• Selpercatinib-induced hypersensitivity recurred in some patients within 3 to 6 hours following administration of the drug.
        • If recurrence is severe, may need to repeat management as previously stated, however target dose should be adjusted to 1 dose level before that at which recurrence occurred. If the recurrence is clinically significant at the initial re-exposure dose, selpercatinib should be permanently discontinued
        • In the absence of a clinically significant recurrent hypersensitivity, after a minimum of 7 days on re-exposure dose, the dose may be escalated sequentially. If the patient tolerates treatment for at least 7 days at the final dose, steroids may be tapered slowly.
        • In the event of a mild recurrence, patients can cautiously continue selpercatinib with supportive care, such as topical treatments or ibuprofen.
    • Use of selpercatinib during pregnancy can cause fetal harm. A pregnancy test should be performed prior to the initiation of therapy. Males with female partners of reproductive potential should use effective contraception during treatment and for 1 week after their last selpercatinib dose.
  • Other common adverse effects include increased blood glucose, decreased leukocytes, fatigue, dry mouth, decreased albumin, diarrhea, edema, increased cholesterol, decreased platelets, rash, constipation, decreased serum sodium, and increased alkaline phosphatase.
  • Dosing adjustment may be required for the following toxicities:
    • Grade 3 or 4 hepatotoxicity: Withhold selpercatinib and monitor AST and/or ALT weekly until resolution to baseline or grade 1. Resume at a reduced dose two dose levels below and may increase one dose level every two weeks up to prior dose.
    • Grade 3 hypertension: Withhold if hypertension perseveres through optimum blood pressure therapy and resume once blood pressure is controlled.
    • Grade 3 QT prolongation: Withhold until recovery to grade one or baseline.
    • Dose-reduction algorithms for use following resolution of adverse reactions are outlined in the package insert.
  • Discontinue selpercatinib for Grade 4 adverse events.
  • Do not administer selpercatinib for 7 days before surgery or and continue to hold for 14 days following surgery. Resumeonce adequate wound healing has commenced.
  • No dose adjustment has been provided by the manufacturer for CrCl<30 mL/minute.
  • Patient assistance program: Retevmo savings card is available for eligible commercially insured patients. Patients may pay as little as $0 a month up for up to $25,000 per year. An interim access program is also available that can provide a 15-day supply for eligible patients.

Clinical Pearls 2,13

  • Selpercatinib has been evaluated in pediatric patients >12 years of age.
  • No difference in efficacy or safety was seen in the geriatric patients <75 years old (67 of 702 patients studied).
  • Selpercatinib can be stored at room temperature in a dry location away from light. Store at 20-25°C/(68°F–77°F), but excursions between 15-30°C are allowed.
  • Mouth irritation and sores can occur on selpercatinib. To prevent this, patients may rinse their mouth four times daily with 1/4 teaspoon of baking soda and 1/8 teaspoon of salt in 8 ounce of warm water (not hot), use a soft tooth brush, and avoid alcohol (including in mouthwash) and tobacco products.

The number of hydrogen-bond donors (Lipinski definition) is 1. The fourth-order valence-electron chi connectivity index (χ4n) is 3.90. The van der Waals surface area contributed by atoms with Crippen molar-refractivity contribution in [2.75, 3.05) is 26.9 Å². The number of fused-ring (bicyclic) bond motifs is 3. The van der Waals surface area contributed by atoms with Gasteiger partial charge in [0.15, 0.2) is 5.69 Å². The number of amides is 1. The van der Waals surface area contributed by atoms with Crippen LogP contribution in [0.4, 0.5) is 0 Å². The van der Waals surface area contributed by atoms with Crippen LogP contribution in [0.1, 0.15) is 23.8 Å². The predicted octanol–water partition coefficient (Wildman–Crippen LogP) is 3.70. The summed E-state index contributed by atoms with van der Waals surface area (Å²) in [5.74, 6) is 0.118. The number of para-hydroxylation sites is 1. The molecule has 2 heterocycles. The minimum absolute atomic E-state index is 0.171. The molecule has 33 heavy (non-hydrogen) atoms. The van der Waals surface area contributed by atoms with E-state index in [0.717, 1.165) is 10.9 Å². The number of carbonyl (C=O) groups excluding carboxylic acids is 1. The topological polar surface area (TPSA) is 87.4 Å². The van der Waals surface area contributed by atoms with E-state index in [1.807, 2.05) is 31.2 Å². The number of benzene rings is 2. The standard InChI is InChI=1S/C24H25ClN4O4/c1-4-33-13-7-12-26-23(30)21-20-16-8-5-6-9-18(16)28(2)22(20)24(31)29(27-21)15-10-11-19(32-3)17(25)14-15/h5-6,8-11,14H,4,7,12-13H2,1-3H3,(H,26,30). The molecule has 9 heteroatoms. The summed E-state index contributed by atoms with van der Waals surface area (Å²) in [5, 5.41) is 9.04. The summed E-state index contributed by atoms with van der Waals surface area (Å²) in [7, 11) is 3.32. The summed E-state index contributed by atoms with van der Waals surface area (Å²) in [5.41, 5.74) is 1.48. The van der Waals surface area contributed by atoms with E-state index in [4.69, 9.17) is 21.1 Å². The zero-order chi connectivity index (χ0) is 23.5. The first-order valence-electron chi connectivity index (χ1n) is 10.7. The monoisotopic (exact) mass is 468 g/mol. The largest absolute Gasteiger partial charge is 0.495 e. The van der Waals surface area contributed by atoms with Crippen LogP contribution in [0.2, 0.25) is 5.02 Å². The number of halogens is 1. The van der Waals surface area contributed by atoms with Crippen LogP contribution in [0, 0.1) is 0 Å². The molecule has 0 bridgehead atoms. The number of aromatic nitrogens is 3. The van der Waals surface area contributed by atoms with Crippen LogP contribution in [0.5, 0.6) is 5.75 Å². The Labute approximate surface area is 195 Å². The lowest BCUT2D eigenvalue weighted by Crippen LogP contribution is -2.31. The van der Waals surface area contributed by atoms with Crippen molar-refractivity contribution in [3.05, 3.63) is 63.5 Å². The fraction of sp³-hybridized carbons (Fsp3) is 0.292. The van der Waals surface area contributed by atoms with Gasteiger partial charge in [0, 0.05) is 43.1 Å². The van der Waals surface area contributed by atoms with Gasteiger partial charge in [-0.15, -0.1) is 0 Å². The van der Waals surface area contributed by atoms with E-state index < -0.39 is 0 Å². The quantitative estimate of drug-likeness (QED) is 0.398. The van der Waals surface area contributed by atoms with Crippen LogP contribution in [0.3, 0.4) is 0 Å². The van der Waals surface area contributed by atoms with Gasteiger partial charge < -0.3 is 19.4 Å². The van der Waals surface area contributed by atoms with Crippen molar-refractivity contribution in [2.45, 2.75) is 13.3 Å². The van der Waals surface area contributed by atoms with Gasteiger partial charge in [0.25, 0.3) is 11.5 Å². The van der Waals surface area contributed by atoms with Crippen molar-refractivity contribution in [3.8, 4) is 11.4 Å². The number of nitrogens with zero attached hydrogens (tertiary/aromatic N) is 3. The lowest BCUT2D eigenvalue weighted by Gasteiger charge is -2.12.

• Fatigue can occur while on selpercatinib. To help prevent this patients should be encouraged to stay active and plan activities in times where they are not tired.
  • Diarrhea can occur while on treatment with selpercatinib. Patients should be counseled to notify theirontact prescriber with 4 or more loose stools in one day. Over the counter loperamide can be recommended and patients should be instructed to eat small bland meals and drink 8 to 10 glasses of water a day unless their prescriber has instructed them to limit fluid intake.
  • Selpercatinib is a first in class drug approval. There are other diseases in which RET-fusions may occur, and off-label use may occur in genomics clinics and precision-guided therapeutics clinics, or when next-generation sequencing has been performed and these mutations have been identified.


  1. US Food & Drug Administration. FDA approves selpercatinib for lung and thyroid cancers with RET gene mutations or fusions. May 11, 2020. Available at Accessed September 11, 2020.
  2. Retvemo (selpercatinib) capsules, for oral use [package insert]. Indianapolis, IN: Eli Lilly & Company; 2020. Available at
  3. O’Leary C, Xu W, Pavlakis N, et al. Rearranged during transfection fusions in non–small-cell lung cancer. Cancers (Basel). 2019;11:620.
  4. Gainor JF, Shaw AT. Novel targets in non–small-cell lung cancer: ROS1 and RET fusions. Oncologist. 2013;18:865-875.
  5. Kato S, Subbiah V, Marchlik E, et al. RET aberrations in diverse cancers: next-generation sequencing of 4,871 patients. Clin Cancer Res. 2017;23:1988-1997.
  6. Takeuchi K. Discovery stories of RET fusions in lung cancer: mini-review. Front Physiol. 2019;10:216.
  7. Drilon A, Oxnard GR, Tan DSW, et al. Efficacy of Selpercatinib in RET Fusion-Positive Non-Small-Cell Lung Cancer. N Engl J Med. 2020 Aug 27;383(9):813-824.
  8. Wirth LJ, Sherman E, Robinson B, et al. Efficacy of Selpercatinib in RET-Altered Thyroid Cancers. N Engl J Med. 2020 Aug 27;383(9):825-835.
  9. National Comprehensive Cancer Network. Non-Small Cell Lung Cancer. Version 7.2020. Available at Accessed September 11, 2020.
  10. US Food & Drug Administration. FDA approves pralsetinib for lung cancer with RET gene fusions. September 8, 2020. Available at,by%20an%20FDA%20approved%20test. Accessed September 11, 2020.
  11. National Comprehensive Cancer Network. Thyroid Carcinoma. Version 2.2020. Available at Accessed September 11, 2020.
  12. Lilly USA. Retevmo Savings & Support. Accessed September 25, 2020.
  13. Oral Chemotherapy Education Selpercatinib. May 27, 2020. Accessed September 25, 2020.
  14. McCoach C, Tan DSW, Besse B, et al. Hypersensitivity reactions to selpercatinib in patients with RETfusion-positive non-small cell.